Longman Dictionary of Contemporary English homepage

Date: 1100-1200
Origin: un- 'unto, until' + till

until

preposition, conjunction
     
un‧til S1 W1
1 if something happens until a particular time, it continues and then stops at that time:
The ticket is valid until March.
He waited until she had finished speaking.
Until recently, Anna worked as a teacher in Japan.
Up until last year, they didn't even own a car.
! Until and till have the same meaning. Till is more usual in spoken English, and is not used in formal writing: Tom waited until he saw the flag. | I'll sit here till you get back.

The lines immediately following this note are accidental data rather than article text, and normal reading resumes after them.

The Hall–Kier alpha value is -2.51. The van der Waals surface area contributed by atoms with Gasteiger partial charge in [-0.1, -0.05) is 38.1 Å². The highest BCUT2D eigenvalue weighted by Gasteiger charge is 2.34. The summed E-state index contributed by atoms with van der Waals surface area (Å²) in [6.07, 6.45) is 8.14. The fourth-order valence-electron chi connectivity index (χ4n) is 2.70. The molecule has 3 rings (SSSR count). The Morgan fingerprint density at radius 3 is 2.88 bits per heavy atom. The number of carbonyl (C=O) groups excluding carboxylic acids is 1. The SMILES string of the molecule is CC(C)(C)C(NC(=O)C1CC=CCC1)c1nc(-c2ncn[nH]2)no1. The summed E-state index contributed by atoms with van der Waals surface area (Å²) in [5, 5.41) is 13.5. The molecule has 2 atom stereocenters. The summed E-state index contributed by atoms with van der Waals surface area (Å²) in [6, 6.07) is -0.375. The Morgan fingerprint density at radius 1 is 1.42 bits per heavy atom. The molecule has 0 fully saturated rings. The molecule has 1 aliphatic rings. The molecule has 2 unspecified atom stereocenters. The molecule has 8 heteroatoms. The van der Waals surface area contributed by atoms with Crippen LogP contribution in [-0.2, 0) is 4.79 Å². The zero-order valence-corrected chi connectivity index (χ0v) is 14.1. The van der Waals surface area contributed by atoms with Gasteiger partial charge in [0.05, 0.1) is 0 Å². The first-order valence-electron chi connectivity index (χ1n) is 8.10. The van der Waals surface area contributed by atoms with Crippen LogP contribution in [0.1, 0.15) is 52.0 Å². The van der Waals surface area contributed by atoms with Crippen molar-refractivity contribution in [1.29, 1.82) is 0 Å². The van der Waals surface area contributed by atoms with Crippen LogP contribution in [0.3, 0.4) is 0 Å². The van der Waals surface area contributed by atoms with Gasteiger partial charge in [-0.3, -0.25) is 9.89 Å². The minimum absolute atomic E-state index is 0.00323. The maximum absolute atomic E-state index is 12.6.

2

not until

used to emphasize that something does not happen before a certain point in time or before something else has happened:
'Can I go out and play now?' 'Not until you've done your homework.'
It was not until 1972 that the war finally came to an end.

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